Guests on ghost tours have caught all sorts of paranormal phenomena, including brightly-lit orbs skirting past and the sight of dark shadows moving around.
Who are these spirits who still call San Fernando Cathedral home?
Although we can’t say for certain, it’s quite likely that it might be the energies of the people who were once buried within the walls of the church itself.
During the early years of the old San Fernando Church, it wasn’t out of the norm to actually bury people within the walls of church. The rankings of the people never mattered. From the highest-ranking men, to the smallest, poorest child, all ultimately found themselves interred within the walls of San Fernando . . . for a period of time, at any rate.
While the parishioners were given the walls, the priests and other prominent Catholics in the parish were given the floor of the church as their final resting place. Anthony Dominic Pellicer, the first bishop of San Fernando Cathedral, is buried under the head of the main aisle of the church. More strangely, the area where the Alamo defenders’ “remains” were found by the sanctuary railing just so happens to be the place where many officers who perished in the Battle of El Rossillo, on March 28 1813, were buried.
For years, many people who visit San Fernando have reported seeing faces appear in the exterior walls of the church. A gaping mouth, two sunken eyes—the features of a skull have appeared to countless of people visiting the oldest standing structure in Texas.
Are the faces on the rock wall only a matter of imagination, and interpretation?
While some might argue that the skull-like, spectral faces that suddenly appear on the outer rock walls of the church are the spirits of those interred within San Fernando Cathedral, there’s no mistaking the amount of people who have been buried within, as well as the amount of paranormal sightings that have occurred elsewhere on the cathedral’s grounds.
On multiple occasions, shadowed ghostly figures have been spotted wandering the grounds of the cathedral.
On one occasion, a guest on a ghost tour stood listening to her guide regale her with the tales of the church itself. But even as she stood there, her gaze continued to track a strange man who seemed to be following the tour. He trailed them, following them from the front of the cathedral and then again when they edged toward the back of the historic site. And then . . . then, he simply disappeared.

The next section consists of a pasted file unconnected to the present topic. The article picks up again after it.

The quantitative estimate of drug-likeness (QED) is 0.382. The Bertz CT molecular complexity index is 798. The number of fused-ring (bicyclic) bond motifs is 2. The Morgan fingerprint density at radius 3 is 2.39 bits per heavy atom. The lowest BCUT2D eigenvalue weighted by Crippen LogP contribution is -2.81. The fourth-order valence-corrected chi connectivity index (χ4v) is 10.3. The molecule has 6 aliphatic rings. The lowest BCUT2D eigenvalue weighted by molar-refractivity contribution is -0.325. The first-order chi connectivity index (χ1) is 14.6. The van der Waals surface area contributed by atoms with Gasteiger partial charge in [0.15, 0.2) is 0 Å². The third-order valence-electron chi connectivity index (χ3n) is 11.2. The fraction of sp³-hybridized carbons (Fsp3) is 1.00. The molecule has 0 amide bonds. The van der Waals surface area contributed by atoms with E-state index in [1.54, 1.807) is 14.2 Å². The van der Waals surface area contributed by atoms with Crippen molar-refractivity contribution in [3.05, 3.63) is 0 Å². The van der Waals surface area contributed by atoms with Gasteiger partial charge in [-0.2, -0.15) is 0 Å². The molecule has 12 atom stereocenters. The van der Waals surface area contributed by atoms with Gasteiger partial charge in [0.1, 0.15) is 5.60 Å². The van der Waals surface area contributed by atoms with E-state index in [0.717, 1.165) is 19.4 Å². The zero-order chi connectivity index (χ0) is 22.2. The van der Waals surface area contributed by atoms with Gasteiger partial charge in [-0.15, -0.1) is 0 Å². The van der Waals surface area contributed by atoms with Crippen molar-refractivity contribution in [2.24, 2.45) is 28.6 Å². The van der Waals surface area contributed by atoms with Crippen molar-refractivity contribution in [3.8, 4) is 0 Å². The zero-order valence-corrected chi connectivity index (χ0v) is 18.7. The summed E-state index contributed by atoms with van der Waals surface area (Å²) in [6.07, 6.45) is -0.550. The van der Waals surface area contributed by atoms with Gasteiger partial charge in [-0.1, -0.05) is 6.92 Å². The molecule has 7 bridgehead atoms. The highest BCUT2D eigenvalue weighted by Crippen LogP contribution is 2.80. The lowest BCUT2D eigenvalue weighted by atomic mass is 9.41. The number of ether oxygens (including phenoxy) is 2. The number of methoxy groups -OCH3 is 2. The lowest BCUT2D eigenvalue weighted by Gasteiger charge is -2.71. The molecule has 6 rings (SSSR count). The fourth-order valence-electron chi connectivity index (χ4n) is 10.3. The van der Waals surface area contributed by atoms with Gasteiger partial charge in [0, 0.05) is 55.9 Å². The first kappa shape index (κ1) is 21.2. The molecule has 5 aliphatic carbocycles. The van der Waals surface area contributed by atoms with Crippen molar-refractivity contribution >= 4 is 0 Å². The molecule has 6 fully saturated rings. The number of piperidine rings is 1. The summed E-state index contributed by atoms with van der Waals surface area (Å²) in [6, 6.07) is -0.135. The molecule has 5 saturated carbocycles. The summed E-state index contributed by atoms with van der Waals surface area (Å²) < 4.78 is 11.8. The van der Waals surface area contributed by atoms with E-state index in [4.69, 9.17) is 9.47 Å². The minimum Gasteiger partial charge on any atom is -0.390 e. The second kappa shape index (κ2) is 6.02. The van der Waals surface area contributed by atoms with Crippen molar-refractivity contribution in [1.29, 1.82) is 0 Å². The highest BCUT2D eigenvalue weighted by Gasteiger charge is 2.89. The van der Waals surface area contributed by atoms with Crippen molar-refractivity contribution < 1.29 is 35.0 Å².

When she tried to describe him, she likened his all-black clothing to the dress style of the eighteenth or nineteenth centuries. She’d initially thought him to be another tour guide joining the group, but his abrupt disappearance suddenly had her wandering if he hadn’t been a ghost himself.
To make matters even stranger, a few others of the tour-goers had witnessed the same dark shadowed apparition, leaving all to wonder: who was he?
Other people meandering past the historic, yet haunted, landmark have reported the manifestation of other shadowy figures by the walls and next to the doors of the cathedral. According to some who have seen these specters, many of the ghostly shadows have appeared with hoods drawn down over their faces.
Are these apparitions the residual energy of the monks who once established San Antonio and who may have worshipped at San Fernando Cathedral?
Almost always, these dark figures have appeared in the back of the cathedral and have been known to manifest and vanish almost at will.
But of all the paranormal occurrences which have been seen at the cathedral, the ghostly monks seem to be the most frequently spotted.
Perhaps they are unwilling to leave their house of worship; or perhaps they are simply unable to leave the place where their physical bodies may have been buried within the walls or under the floor of the church.
Over the years, San Fernando Cathedral’s haunted reputation has grown tremendously. Because of its innate spiritual ambience as a house of worship, it’s not so surprising that there might be a ghost or two still roaming the grounds.
On Halloween in 2007, however, the common orb-sightings took a step back to make way for a rather incredulous, paranormal incident. Workers were conducting a restoration project on the cathedral by removing old plaster from the original stone. Plans were set in place to re-plaster the walls.
Despite the construction, the Cathedral was still open for visitors. One of whom happened to be touring San Fernando with his handheld video camera. He captured the marble sarcophagus in the back, which many visitors claim to be ghostly cool to the touch at times, as well as the seal on the ground which confirm’s the church’s old age.
Then, without any sort of warning, he captured the visceral image of a man kissing a skull on the head.
He panicked, realizing that not a single soul was in sight.
The image he’d captured on his camera had been nothing but a shimmering apparition of a ghost from long ago.
If you find yourself wandering San Antonio during your next trip, be sure to take a moment to stop in to San Fernando Cathedral, which is not only the oldest structure in Texas but the first Roman Catholic church in the state as well.
The Cathedral offers both self-guided and guided tours each day of the week, and parking can be found in one of the private lots surrounding the church as well.
You surely don’t want to miss out on visiting this beautiful place of worship that is such an integral part of San Antonio’s history!
And if you’re lucky, you may come across one of the Cathedral’s many ghosts still wandering the holy ground of the church.
Interested in hearing about more of the ghostly stories attached to the historic and haunted San Fernando Cathedral? Check out our San Antonio Ghost Tours, which will be sure to feature this haunted location!